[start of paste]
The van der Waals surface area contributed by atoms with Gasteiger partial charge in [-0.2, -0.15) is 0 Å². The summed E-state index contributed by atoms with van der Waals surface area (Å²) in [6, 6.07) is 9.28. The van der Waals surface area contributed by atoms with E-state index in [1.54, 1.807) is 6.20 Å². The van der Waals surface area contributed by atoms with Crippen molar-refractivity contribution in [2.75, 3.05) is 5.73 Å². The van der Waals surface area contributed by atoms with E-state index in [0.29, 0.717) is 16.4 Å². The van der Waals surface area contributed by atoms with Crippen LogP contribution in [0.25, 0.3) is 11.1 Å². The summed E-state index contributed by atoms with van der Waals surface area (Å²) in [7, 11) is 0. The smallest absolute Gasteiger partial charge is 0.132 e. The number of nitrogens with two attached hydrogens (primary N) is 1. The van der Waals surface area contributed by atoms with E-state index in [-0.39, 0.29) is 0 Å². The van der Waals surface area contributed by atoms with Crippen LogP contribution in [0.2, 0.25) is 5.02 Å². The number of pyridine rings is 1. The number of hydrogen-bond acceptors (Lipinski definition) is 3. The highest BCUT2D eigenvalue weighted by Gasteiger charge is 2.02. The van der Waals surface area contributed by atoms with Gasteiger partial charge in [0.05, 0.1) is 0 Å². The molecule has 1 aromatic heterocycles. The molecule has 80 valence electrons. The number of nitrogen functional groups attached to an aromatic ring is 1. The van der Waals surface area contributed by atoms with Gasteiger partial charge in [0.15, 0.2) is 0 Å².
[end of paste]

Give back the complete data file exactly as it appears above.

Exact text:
The van der Waals surface area contributed by atoms with Gasteiger partial charge in [-0.2, -0.15) is 0 Å². The summed E-state index contributed by atoms with van der Waals surface area (Å²) in [6, 6.07) is 9.28. The van der Waals surface area contributed by atoms with E-state index in [1.54, 1.807) is 6.20 Å². The van der Waals surface area contributed by atoms with Crippen molar-refractivity contribution in [2.75, 3.05) is 5.73 Å². The van der Waals surface area contributed by atoms with E-state index in [0.29, 0.717) is 16.4 Å². The van der Waals surface area contributed by atoms with Crippen LogP contribution in [0.25, 0.3) is 11.1 Å². The summed E-state index contributed by atoms with van der Waals surface area (Å²) in [7, 11) is 0. The smallest absolute Gasteiger partial charge is 0.132 e. The number of nitrogens with two attached hydrogens (primary N) is 1. The van der Waals surface area contributed by atoms with E-state index in [-0.39, 0.29) is 0 Å². The van der Waals surface area contributed by atoms with Crippen LogP contribution in [0.2, 0.25) is 5.02 Å². The number of pyridine rings is 1. The number of hydrogen-bond acceptors (Lipinski definition) is 3. The highest BCUT2D eigenvalue weighted by Gasteiger charge is 2.02. The van der Waals surface area contributed by atoms with Gasteiger partial charge in [0.05, 0.1) is 0 Å². The molecule has 1 aromatic heterocycles. The molecule has 80 valence electrons. The number of nitrogen functional groups attached to an aromatic ring is 1. The van der Waals surface area contributed by atoms with Gasteiger partial charge in [0.15, 0.2) is 0 Å².